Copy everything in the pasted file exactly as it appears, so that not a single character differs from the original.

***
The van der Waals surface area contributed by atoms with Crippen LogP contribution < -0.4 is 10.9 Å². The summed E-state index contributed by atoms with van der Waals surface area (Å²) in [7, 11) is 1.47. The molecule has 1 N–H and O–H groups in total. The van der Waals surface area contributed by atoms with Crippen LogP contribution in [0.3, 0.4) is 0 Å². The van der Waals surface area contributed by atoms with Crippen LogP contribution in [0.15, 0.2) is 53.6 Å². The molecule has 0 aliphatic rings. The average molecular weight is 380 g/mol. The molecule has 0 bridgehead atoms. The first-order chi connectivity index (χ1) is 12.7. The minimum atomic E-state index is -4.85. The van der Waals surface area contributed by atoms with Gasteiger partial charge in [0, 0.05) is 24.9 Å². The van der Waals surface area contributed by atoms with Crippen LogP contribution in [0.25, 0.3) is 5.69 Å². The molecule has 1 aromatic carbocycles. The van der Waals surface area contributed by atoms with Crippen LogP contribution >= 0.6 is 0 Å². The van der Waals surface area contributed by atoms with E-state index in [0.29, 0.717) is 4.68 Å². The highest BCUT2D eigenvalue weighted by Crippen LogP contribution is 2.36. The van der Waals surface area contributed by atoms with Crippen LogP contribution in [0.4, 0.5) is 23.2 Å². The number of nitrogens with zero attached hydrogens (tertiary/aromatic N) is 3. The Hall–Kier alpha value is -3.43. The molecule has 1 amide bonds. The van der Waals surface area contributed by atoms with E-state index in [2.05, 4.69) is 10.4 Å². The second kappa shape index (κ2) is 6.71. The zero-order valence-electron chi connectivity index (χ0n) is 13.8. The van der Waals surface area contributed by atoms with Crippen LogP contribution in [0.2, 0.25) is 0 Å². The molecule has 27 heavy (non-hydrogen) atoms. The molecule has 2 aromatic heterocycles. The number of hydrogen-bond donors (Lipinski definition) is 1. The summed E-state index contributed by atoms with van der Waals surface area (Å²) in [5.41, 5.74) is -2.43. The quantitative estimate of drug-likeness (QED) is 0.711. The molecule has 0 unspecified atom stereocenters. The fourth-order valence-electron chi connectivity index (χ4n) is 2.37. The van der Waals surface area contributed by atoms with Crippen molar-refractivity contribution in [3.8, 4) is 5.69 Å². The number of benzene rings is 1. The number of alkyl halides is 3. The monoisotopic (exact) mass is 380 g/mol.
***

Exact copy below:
The van der Waals surface area contributed by atoms with Crippen LogP contribution < -0.4 is 10.9 Å². The summed E-state index contributed by atoms with van der Waals surface area (Å²) in [7, 11) is 1.47. The molecule has 1 N–H and O–H groups in total. The van der Waals surface area contributed by atoms with Crippen LogP contribution in [0.3, 0.4) is 0 Å². The van der Waals surface area contributed by atoms with Crippen LogP contribution in [0.15, 0.2) is 53.6 Å². The molecule has 0 aliphatic rings. The average molecular weight is 380 g/mol. The molecule has 0 bridgehead atoms. The first-order chi connectivity index (χ1) is 12.7. The minimum atomic E-state index is -4.85. The van der Waals surface area contributed by atoms with Gasteiger partial charge in [0, 0.05) is 24.9 Å². The van der Waals surface area contributed by atoms with Crippen LogP contribution in [0.25, 0.3) is 5.69 Å². The molecule has 1 aromatic carbocycles. The van der Waals surface area contributed by atoms with Crippen LogP contribution >= 0.6 is 0 Å². The van der Waals surface area contributed by atoms with E-state index in [0.29, 0.717) is 4.68 Å². The highest BCUT2D eigenvalue weighted by Crippen LogP contribution is 2.36. The van der Waals surface area contributed by atoms with Crippen LogP contribution in [0.4, 0.5) is 23.2 Å². The number of nitrogens with zero attached hydrogens (tertiary/aromatic N) is 3. The Hall–Kier alpha value is -3.43. The molecule has 1 amide bonds. The van der Waals surface area contributed by atoms with E-state index in [2.05, 4.69) is 10.4 Å². The second kappa shape index (κ2) is 6.71. The zero-order valence-electron chi connectivity index (χ0n) is 13.8. The van der Waals surface area contributed by atoms with Crippen LogP contribution in [0.2, 0.25) is 0 Å². The molecule has 27 heavy (non-hydrogen) atoms. The molecule has 2 aromatic heterocycles. The number of hydrogen-bond donors (Lipinski definition) is 1. The summed E-state index contributed by atoms with van der Waals surface area (Å²) in [5.41, 5.74) is -2.43. The quantitative estimate of drug-likeness (QED) is 0.711. The molecule has 0 unspecified atom stereocenters. The fourth-order valence-electron chi connectivity index (χ4n) is 2.37. The van der Waals surface area contributed by atoms with Crippen molar-refractivity contribution in [3.8, 4) is 5.69 Å². The number of benzene rings is 1. The number of alkyl halides is 3. The monoisotopic (exact) mass is 380 g/mol.